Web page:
The text message from her Mom set the tone. “Took Stephanie to Memorial Hospital Emergency. Admitted.” While I am not prone to panic, my stress levels immediately rose. Driving to the hospital I was already wondering exactly where my daughter was. I entered through emergency; there wasn’t anyone at the desk. After what seemed like forever someone came out. “I’m looking for Stephanie? She came in through here 2 hours ago, but I think she was admitted.”
The very nice person looks at a screen and said, “Yes, she is in Room 4325 – go through these doors, turn left at the 3rd hallway, take elevator on the right to the 4th floor, left out the elevator, 2nd right, but make sure you go past L&D; it will be the 3rd or 4th door on the left.” I’m not sure I heard anything past “elevator”, but I started on my way. Almost immediately I was lost. Between my worries about my child and trying to make sense of the instructions to find her, I asked a passing nurse where room 4325 was. The obviously interrupted nurse hurriedly repeated the directions at least as far as the elevator.
After asking at least one more staff member where the room was, I found my daughter watching TV, with an IV in her hand. She smiled as I walked in. My stress levels started to go down. I was there and could help to take care of her and we were both happier for it.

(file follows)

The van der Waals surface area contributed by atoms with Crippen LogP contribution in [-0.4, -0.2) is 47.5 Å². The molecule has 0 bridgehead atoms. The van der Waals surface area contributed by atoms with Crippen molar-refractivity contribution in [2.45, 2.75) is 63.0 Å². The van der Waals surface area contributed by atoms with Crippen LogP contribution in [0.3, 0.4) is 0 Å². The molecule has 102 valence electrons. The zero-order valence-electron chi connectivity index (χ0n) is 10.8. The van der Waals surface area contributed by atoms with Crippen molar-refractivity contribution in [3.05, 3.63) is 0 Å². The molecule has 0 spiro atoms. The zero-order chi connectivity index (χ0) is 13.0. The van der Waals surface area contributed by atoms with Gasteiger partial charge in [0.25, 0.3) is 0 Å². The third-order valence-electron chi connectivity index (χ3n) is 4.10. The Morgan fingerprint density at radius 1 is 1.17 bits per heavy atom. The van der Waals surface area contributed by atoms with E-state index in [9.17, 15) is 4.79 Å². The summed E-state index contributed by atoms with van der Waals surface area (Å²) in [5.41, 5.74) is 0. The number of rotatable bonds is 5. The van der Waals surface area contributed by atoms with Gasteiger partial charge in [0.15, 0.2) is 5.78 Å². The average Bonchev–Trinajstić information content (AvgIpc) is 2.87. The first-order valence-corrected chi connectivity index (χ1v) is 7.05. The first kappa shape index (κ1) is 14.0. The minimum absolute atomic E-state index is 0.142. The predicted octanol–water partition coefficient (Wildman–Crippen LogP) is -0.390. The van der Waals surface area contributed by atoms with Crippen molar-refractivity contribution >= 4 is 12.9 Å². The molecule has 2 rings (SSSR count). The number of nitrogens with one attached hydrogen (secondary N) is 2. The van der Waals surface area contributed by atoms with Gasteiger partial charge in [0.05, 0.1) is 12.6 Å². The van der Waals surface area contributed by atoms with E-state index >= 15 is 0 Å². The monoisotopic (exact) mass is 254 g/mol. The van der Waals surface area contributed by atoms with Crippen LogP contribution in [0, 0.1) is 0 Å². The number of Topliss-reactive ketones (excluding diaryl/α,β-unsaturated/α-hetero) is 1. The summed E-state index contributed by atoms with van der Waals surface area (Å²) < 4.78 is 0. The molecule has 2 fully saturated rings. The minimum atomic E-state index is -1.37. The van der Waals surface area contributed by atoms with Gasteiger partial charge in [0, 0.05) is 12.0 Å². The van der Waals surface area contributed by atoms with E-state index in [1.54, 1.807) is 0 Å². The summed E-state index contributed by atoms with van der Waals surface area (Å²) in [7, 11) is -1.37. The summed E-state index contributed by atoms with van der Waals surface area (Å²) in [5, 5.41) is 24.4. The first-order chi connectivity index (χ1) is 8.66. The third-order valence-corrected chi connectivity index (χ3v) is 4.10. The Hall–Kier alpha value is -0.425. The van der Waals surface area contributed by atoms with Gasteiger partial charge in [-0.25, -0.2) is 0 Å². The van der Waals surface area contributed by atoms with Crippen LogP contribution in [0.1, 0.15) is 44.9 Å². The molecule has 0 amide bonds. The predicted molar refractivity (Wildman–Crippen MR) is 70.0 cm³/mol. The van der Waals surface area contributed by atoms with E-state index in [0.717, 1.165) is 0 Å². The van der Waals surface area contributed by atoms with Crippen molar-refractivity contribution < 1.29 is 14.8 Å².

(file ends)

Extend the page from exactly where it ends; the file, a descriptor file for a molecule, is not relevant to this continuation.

What would have made that situation better would have been if there was an automated or self-guiding way to find my destination. I interrupted at least two staffers, one of them an emergency nurse, to try to figure out where I was going. Though I’ve been to that hospital quite a few times, I don’t think I’ve ever entered the main ward from the Emergency room, and certainly had never been in that patient wing.
Hospitals spend lots of time, thought, and money on figuring out how to navigate a hospital. Traditional signs, wall maps, digital signage, and apps all serve the purpose of helping patients and visitors get where they need to go without interrupting staff. Especially since I had been (and still go to) that hospital, if there was a phone-based facilities map I would have already had it on my phone and it would have made a huge difference to me.
Just like GPS for driving, smartphone based wayfinding uses Bluetooth low energy beacons to mark your position in the building on a hospital specific app. Not only can an app provide directions, it can provide an unlimited about of information to the patient. Cafeteria menus, Pharmacy hours, clinician Bios, and even discharge instructions can be published right on the device we already use to manage so much of our lives. Aruba customers like Cincinnati Children’s and New York Presbyterian have implemented mobile apps as part of their patient engagement strategies. As studies show, an engaged patient is a happier patient, and a happier patient is a healthier one.
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